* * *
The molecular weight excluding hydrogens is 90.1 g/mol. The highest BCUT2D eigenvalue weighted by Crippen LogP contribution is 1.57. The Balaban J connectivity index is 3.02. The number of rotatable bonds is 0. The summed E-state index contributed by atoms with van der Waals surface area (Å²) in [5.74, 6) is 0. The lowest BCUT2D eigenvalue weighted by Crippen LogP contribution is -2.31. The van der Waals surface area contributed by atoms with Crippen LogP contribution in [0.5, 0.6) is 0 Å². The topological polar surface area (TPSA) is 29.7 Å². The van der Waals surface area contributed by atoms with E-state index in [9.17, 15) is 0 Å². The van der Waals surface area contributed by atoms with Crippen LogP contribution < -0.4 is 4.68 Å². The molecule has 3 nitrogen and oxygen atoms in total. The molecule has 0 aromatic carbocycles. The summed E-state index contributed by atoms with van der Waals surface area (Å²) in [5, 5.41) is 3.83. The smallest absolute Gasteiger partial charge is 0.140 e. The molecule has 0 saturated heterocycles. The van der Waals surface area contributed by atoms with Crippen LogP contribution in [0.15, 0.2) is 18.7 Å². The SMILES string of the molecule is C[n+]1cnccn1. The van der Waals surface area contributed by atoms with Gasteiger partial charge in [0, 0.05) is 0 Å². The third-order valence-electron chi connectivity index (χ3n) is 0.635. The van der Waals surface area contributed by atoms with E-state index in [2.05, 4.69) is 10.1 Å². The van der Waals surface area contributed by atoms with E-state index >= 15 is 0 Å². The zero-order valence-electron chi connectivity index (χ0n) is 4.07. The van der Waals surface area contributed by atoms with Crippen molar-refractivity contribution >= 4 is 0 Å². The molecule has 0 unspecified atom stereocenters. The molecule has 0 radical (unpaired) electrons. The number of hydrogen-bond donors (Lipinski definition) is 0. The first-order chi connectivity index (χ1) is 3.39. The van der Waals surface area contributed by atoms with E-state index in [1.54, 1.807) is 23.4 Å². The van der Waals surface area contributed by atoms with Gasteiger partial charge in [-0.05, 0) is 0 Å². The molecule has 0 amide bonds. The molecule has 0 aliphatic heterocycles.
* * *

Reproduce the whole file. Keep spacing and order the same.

The molecular weight excluding hydrogens is 90.1 g/mol. The highest BCUT2D eigenvalue weighted by Crippen LogP contribution is 1.57. The Balaban J connectivity index is 3.02. The number of rotatable bonds is 0. The summed E-state index contributed by atoms with van der Waals surface area (Å²) in [5.74, 6) is 0. The lowest BCUT2D eigenvalue weighted by Crippen LogP contribution is -2.31. The van der Waals surface area contributed by atoms with Crippen LogP contribution in [0.5, 0.6) is 0 Å². The topological polar surface area (TPSA) is 29.7 Å². The van der Waals surface area contributed by atoms with E-state index in [9.17, 15) is 0 Å². The van der Waals surface area contributed by atoms with Crippen LogP contribution < -0.4 is 4.68 Å². The molecule has 3 nitrogen and oxygen atoms in total. The molecule has 0 aromatic carbocycles. The summed E-state index contributed by atoms with van der Waals surface area (Å²) in [5, 5.41) is 3.83. The smallest absolute Gasteiger partial charge is 0.140 e. The molecule has 0 saturated heterocycles. The van der Waals surface area contributed by atoms with Crippen LogP contribution in [0.15, 0.2) is 18.7 Å². The SMILES string of the molecule is C[n+]1cnccn1. The van der Waals surface area contributed by atoms with Gasteiger partial charge in [0, 0.05) is 0 Å². The third-order valence-electron chi connectivity index (χ3n) is 0.635. The van der Waals surface area contributed by atoms with E-state index in [2.05, 4.69) is 10.1 Å². The van der Waals surface area contributed by atoms with E-state index >= 15 is 0 Å². The zero-order valence-electron chi connectivity index (χ0n) is 4.07. The van der Waals surface area contributed by atoms with Crippen molar-refractivity contribution >= 4 is 0 Å². The molecule has 0 unspecified atom stereocenters. The molecule has 0 radical (unpaired) electrons. The number of hydrogen-bond donors (Lipinski definition) is 0. The first-order chi connectivity index (χ1) is 3.39. The van der Waals surface area contributed by atoms with E-state index in [1.54, 1.807) is 23.4 Å². The van der Waals surface area contributed by atoms with Gasteiger partial charge in [-0.05, 0) is 0 Å². The molecule has 0 amide bonds. The molecule has 0 aliphatic heterocycles.